Last-resort lower-body amputation effective in extreme cases of bone infection, 25-year review shows

Nov 17, 2009

A landmark, 25-year review of cases in which surgeons had to remove the lower portion of the body from the waist down for severe pelvic bone infections shows the therapy can add years and quality of life to survivors, say researchers at UT Southwestern Medical Center.

The rarely performed is called a hemicorporectomy or translumbar amputation, and involves removing the entire body below the waist, including legs, pelvic bone and urinary system.

"It is used as a last resort on patients with potentially fatal illnesses such as certain cancers or complications from ulcers in the pelvic region that cannot otherwise be contained," said Dr. Jeffrey Janis, associate professor of plastic surgery at UT Southwestern and lead author of the study, which appears in the October issue of Plastic and . "We determined that it can be effective and a reasonable consideration in some of these extreme cases."

Hemicorporectomy rarely has been performed because of the very limited indications for the procedure, said senior author Dr. Robert McClelland, professor emeritus of surgery at UT Southwestern.

"An increasing number of veterans of Iraq and Afghanistan conflicts are surviving very severe injuries that frequently lead to permanent paraplegia and are often complicated by severe bedsores and intractable bone infection, which is potential a source of fatal sepsis. Because of this, the frequency of indications for hemicorporectomy may soon increase significantly," Dr. McClelland said.

Only 57 cases of translumbar amputations had been recorded in medical literature worldwide, although the researchers suspect more have occurred since the initial referencing in 1960. The authors added to their review nine UT Southwestern patients who had received the procedure as a result of terminal pelvic osteomyelitis, a type of bone infection.

About a third of the 66 patients survived at least nine years after having a hemicorporectomy. Of those who had the procedure for the bone infection, more than half survived at least nine years. Of the nine terminal pelvic osteomyelitis-driven patients treated at UT Southwestern, four remained alive after 25 years and the average survival was 11 years.

"Though it is impossible to know how the survival rate would compare had these patients not undergone the amputation, given the severe disease involved, it is reasonable to assume they survived longer than they would have without surgery. Most importantly, our survivors reported that they were satisfied with their decision to have the procedure," said Dr. Janis, who is also chief of and wound care for Parkland Health & Hospital System, the primary teaching institution of UT Southwestern.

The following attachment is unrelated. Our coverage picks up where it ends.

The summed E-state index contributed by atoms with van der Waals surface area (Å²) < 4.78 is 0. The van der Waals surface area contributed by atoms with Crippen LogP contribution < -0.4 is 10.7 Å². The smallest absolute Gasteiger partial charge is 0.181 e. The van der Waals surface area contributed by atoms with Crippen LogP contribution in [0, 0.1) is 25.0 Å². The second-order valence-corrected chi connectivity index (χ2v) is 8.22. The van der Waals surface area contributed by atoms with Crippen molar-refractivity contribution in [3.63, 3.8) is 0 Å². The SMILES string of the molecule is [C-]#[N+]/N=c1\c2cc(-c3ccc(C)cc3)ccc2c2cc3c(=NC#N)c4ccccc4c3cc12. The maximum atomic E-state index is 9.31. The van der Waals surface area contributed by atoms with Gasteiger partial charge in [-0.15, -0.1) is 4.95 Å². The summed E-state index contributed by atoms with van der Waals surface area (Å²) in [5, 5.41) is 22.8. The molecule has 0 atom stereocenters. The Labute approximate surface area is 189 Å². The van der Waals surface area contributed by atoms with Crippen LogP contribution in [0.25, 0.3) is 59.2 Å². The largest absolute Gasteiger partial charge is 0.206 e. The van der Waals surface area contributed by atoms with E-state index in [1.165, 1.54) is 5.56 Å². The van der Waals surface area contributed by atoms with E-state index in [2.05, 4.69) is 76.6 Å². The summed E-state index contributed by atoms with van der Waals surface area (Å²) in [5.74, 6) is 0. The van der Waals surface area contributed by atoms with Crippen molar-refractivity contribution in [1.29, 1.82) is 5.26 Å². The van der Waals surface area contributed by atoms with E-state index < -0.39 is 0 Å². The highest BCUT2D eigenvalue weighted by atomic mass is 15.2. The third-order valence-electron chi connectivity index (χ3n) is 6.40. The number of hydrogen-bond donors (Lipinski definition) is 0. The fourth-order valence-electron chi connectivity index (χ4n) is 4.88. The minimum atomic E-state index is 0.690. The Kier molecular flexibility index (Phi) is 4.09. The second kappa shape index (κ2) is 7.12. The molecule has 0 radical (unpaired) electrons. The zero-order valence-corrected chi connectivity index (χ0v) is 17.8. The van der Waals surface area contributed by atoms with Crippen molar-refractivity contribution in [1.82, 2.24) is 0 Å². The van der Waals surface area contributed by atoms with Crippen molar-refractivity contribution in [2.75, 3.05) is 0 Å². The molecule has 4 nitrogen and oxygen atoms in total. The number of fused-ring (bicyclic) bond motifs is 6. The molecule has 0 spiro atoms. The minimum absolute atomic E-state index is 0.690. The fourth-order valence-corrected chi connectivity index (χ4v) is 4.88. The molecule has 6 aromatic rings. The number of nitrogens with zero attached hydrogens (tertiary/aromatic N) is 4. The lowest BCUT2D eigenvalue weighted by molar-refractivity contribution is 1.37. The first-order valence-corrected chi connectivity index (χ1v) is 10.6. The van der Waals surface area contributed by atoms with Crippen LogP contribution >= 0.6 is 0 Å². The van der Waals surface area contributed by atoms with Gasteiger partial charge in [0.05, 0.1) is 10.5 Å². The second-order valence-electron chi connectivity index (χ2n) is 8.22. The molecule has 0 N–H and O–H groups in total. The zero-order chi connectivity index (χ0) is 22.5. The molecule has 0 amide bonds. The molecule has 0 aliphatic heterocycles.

Source: UT Southwestern Medical Center (news : web)

Explore further: What to do with kidneys from older deceased donors?

add to favorites email to friend print save as pdf

Related Stories

Recommended for you

Obese British man in court fight for surgery

Jul 11, 2011

A British man weighing 22 stone (139 kilograms, 306 pounds) launched a court appeal Monday against a decision to refuse him state-funded obesity surgery because he is not fat enough.

2008 crisis spurred rise in suicides in Europe

Jul 08, 2011

The financial crisis that began to hit Europe in mid-2008 reversed a steady, years-long fall in suicides among people of working age, according to a letter published on Friday by The Lancet.

New food labels dished up to keep Europe healthy

Jul 06, 2011

A groundbreaking deal on compulsory new food labels Wednesday is set to give Europeans clear information on the nutritional and energy content of products, as well as country of origin.

Overweight men have poorer sperm count

Jul 04, 2011

Overweight or obese men, like their female counterparts, have a lower chance of becoming a parent, according to a comparison of sperm quality presented at a European fertility meeting Monday.

User comments : 0

Please sign in to add a comment. Registration is free, and takes less than a minute. Read more

Click here to reset your password.
Sign in to get notified via email when new comments are made.